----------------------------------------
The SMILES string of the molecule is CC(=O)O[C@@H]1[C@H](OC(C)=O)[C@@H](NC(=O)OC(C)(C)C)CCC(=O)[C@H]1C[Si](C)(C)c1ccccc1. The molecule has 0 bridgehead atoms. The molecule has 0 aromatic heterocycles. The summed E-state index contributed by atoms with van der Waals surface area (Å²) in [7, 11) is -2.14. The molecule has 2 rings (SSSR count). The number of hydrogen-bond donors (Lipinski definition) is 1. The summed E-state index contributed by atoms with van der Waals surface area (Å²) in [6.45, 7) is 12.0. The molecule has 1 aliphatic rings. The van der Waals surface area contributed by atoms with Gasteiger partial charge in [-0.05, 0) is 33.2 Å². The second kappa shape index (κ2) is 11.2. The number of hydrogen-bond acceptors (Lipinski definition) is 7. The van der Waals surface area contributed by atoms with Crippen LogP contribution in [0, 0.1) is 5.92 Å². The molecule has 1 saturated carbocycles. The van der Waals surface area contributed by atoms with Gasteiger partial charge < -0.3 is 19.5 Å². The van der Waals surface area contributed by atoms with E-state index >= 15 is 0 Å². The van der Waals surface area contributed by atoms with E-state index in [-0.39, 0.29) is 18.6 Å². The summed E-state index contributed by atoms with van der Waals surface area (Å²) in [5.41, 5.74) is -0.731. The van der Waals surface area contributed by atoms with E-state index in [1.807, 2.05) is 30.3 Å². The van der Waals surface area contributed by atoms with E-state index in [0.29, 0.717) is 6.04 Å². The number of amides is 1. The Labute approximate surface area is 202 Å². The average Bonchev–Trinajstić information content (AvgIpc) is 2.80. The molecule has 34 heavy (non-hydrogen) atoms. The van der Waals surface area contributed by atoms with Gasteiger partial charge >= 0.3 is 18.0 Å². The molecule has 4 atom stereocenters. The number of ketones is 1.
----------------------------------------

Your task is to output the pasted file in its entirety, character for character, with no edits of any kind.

The SMILES string of the molecule is CC(=O)O[C@@H]1[C@H](OC(C)=O)[C@@H](NC(=O)OC(C)(C)C)CCC(=O)[C@H]1C[Si](C)(C)c1ccccc1. The molecule has 0 bridgehead atoms. The molecule has 0 aromatic heterocycles. The summed E-state index contributed by atoms with van der Waals surface area (Å²) in [7, 11) is -2.14. The molecule has 2 rings (SSSR count). The number of hydrogen-bond donors (Lipinski definition) is 1. The summed E-state index contributed by atoms with van der Waals surface area (Å²) in [6.45, 7) is 12.0. The molecule has 1 aliphatic rings. The van der Waals surface area contributed by atoms with Gasteiger partial charge in [-0.05, 0) is 33.2 Å². The second kappa shape index (κ2) is 11.2. The number of hydrogen-bond acceptors (Lipinski definition) is 7. The van der Waals surface area contributed by atoms with Crippen LogP contribution in [0, 0.1) is 5.92 Å². The molecule has 1 saturated carbocycles. The van der Waals surface area contributed by atoms with Gasteiger partial charge < -0.3 is 19.5 Å². The van der Waals surface area contributed by atoms with E-state index >= 15 is 0 Å². The van der Waals surface area contributed by atoms with E-state index in [-0.39, 0.29) is 18.6 Å². The summed E-state index contributed by atoms with van der Waals surface area (Å²) in [5.41, 5.74) is -0.731. The van der Waals surface area contributed by atoms with E-state index in [1.807, 2.05) is 30.3 Å². The van der Waals surface area contributed by atoms with E-state index in [0.29, 0.717) is 6.04 Å². The number of amides is 1. The Labute approximate surface area is 202 Å². The average Bonchev–Trinajstić information content (AvgIpc) is 2.80. The molecule has 34 heavy (non-hydrogen) atoms. The van der Waals surface area contributed by atoms with Gasteiger partial charge >= 0.3 is 18.0 Å². The molecule has 4 atom stereocenters. The number of ketones is 1.